World History


Then Again




Leading a Class Discussion



I. Lead the discussion.

            For many students, leading a class discussion can be intimidating.  This guide is designed to relieve some of the pressure.

            A. Be a facilitator.

            It is important to remember that your assignment is to lead the discussion, not to lecture on the topic.  This is not a test of your knowledge: you don't need to know the answers to the questions you ask. You should make discussion happen, not pose as an authority.

            B. Bring out the major points.

            Your goal should be to make sure that the major points of the reading are brought out.  You should, therefore, ask questions which get the class to talk about the author's thesis and the argument used to support the thesis.  If time permits, you might also bring out other issues, such as the author's use of sources or the author's relation to other writers on the subject.

            C. Use your own judgment.

            Decide for yourself what you think is most important to cover.  Don't try to second guess me.  If you overlook something I think is important, that doesn't mean you did "wrong," it only means we have a difference of opinion.

            D. Don't panic.

            A discussion is a kind of conversation.  It is an exchange of ideas among people.  You cannot control that discussion, you can only direct it.  If things don't go as you planned, you should adjust to the new situation.

II. Some suggestions.

            A. Make sure you read the assignment.  While it is possible to lead a discussion without having read the material--talk show people do it all the time--you cannot discuss the material critically without having read it.

            B. Prepare a list of questions.  While you should be flexible and follow the discussion where it leads, you should know ahead of time the important points you think should be covered.  Prepare a list of questions which will help you bring out those points.  You should also have something prepared if you are confronted with a long silence.

            C. Ask questions which require complex answers.  "What does Smith think about the English Civil War?" rather than "Who was king of England in 1632?"  The more complex the question, the more discussion it should generate.  You may also wish to use questions which ask for evaluations: "What is your opinion of Smith's argument?"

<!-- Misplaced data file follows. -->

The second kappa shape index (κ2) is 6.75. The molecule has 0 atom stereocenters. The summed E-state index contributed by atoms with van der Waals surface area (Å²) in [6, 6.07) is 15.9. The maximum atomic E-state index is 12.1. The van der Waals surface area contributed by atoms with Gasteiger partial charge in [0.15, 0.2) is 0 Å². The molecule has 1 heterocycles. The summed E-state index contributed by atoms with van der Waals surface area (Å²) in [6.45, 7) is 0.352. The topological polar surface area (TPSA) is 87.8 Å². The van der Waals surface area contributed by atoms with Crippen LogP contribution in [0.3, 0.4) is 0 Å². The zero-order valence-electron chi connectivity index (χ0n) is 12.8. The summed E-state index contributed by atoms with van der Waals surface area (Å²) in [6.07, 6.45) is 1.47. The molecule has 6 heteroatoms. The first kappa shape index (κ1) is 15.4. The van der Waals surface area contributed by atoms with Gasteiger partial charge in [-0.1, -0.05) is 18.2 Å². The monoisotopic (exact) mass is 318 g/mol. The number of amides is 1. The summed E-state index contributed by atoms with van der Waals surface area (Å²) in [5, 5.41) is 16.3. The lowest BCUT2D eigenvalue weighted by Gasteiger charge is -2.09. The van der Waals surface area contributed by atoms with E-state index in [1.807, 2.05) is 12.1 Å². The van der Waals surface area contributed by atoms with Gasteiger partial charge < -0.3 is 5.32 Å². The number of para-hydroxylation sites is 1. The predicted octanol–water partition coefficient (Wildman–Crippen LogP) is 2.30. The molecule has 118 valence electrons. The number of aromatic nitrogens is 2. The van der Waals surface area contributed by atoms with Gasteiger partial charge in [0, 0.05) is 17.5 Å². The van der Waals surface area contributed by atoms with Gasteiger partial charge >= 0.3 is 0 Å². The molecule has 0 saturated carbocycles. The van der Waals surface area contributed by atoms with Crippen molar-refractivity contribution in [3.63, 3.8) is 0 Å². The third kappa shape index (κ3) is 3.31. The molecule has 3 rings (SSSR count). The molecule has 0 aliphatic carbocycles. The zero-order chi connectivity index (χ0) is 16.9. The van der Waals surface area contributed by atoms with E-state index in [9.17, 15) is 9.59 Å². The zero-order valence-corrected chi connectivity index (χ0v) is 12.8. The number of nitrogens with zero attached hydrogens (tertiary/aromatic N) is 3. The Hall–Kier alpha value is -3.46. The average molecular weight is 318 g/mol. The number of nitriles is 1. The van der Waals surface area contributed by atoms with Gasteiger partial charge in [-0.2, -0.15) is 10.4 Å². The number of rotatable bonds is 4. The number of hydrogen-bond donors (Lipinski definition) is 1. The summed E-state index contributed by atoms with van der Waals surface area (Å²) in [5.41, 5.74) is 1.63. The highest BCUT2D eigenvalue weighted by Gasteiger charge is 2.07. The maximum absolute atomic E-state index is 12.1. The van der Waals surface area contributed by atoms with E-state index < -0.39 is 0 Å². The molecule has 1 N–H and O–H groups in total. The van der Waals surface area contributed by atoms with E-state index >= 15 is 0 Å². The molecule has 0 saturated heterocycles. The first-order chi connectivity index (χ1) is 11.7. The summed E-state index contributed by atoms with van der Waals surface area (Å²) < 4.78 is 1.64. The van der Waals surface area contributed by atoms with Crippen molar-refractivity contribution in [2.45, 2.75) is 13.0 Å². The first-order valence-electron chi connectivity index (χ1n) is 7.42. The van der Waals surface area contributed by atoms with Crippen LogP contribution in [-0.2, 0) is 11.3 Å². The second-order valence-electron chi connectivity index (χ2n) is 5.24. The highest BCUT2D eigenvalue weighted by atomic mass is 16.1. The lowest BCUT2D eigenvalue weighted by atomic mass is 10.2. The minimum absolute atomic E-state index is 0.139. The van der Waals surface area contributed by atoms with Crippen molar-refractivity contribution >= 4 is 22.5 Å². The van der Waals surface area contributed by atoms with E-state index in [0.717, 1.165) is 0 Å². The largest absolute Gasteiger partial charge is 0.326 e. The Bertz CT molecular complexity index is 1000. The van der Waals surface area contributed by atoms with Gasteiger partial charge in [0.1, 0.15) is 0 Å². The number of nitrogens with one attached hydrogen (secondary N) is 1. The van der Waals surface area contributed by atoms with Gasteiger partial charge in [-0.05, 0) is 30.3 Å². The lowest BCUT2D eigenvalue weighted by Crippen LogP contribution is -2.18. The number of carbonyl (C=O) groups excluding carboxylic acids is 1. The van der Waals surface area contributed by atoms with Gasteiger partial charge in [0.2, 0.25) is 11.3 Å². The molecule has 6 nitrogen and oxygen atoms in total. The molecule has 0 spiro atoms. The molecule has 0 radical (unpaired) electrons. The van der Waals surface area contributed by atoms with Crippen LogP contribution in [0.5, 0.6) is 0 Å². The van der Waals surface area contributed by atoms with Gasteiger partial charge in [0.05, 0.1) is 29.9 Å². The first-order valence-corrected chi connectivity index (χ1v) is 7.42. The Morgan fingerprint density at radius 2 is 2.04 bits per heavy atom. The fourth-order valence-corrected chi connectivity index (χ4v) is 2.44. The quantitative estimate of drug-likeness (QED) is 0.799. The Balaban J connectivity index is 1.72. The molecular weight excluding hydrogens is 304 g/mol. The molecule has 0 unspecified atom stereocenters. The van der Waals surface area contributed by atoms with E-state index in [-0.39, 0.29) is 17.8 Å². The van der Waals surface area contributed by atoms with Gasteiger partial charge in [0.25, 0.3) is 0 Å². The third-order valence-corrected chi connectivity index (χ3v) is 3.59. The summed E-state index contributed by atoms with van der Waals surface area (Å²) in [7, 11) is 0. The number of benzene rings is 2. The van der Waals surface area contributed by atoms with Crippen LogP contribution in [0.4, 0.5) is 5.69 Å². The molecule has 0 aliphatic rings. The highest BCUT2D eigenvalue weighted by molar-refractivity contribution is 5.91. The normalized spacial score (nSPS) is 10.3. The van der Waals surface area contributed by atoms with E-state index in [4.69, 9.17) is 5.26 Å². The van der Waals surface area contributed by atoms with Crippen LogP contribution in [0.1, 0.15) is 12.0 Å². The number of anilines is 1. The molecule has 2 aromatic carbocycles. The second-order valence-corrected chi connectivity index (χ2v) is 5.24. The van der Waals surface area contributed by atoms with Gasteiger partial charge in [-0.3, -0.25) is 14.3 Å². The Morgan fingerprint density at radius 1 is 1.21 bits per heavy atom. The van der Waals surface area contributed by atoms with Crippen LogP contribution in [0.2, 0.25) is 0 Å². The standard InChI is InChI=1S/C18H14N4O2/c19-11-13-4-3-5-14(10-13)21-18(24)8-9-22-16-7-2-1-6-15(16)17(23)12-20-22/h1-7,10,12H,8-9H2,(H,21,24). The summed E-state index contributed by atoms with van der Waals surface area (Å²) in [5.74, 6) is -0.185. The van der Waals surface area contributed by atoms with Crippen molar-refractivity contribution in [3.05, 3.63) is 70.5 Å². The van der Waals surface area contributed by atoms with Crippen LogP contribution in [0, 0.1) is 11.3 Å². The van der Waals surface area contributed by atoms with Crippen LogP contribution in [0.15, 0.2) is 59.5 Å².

D. Don't smooth over controversy.  It may happen that there will be some controversy generated in the course of the discussion.  Don't panic.  Try to get the disputants to define their positions as well as possible.  Leave time for rebuttal and comment by the other members of the class.  You should not try to resolve the conflict, but rather help clarify the issues.

            E. Anticipate silences.

            Don't' be afraid of silence.  If your questions does not get an immediate response, it might be because it is difficult and people need time to think about it.  Count to ten--at least--before asking another question.  If you have waited sufficiently and still receive no response, try rephrasing the question.  What might be a clear question to you might be unclear to others.  Be sure to ask follow up questions if the answers you receive are unclear, ambiguous or incomplete.

            F. You must guide the discussion.

            As a facilitator, you must form a balancing act between getting the things you want discussed and letting people talk.  It may be necessary for you to cut someone off or ask them to keep to the topic.  This should be done as gently, but as firmly, as possible.  You are in charge and, if necessary, you should exercise that authority.  "That's interesting, but I don't think we have enough time to pursue that now."

III. The assignment.

            You are to lead the discussion in two different class sessions which discuss two different texts.  On the day you are scheduled to lead the class you will be asked to:

            1. Come to class prepared with a list of at least 10 questions designed to bring out the main points in the reading.

            2. Lead the class for a period of at least 20 minutes.  That is, you should attempt to facilitate discussion in the class.  Ask your prepared questions, ask important follow up questions, manage debate, keep the discussion organized and focused, allow everyone to speak and make sure the major points are covered.  If you wish to go longer than 20 minutes, that will be fine so long as the discussion continues to be productive.

            3. At the end of the class session, fill out the reflection sheet.

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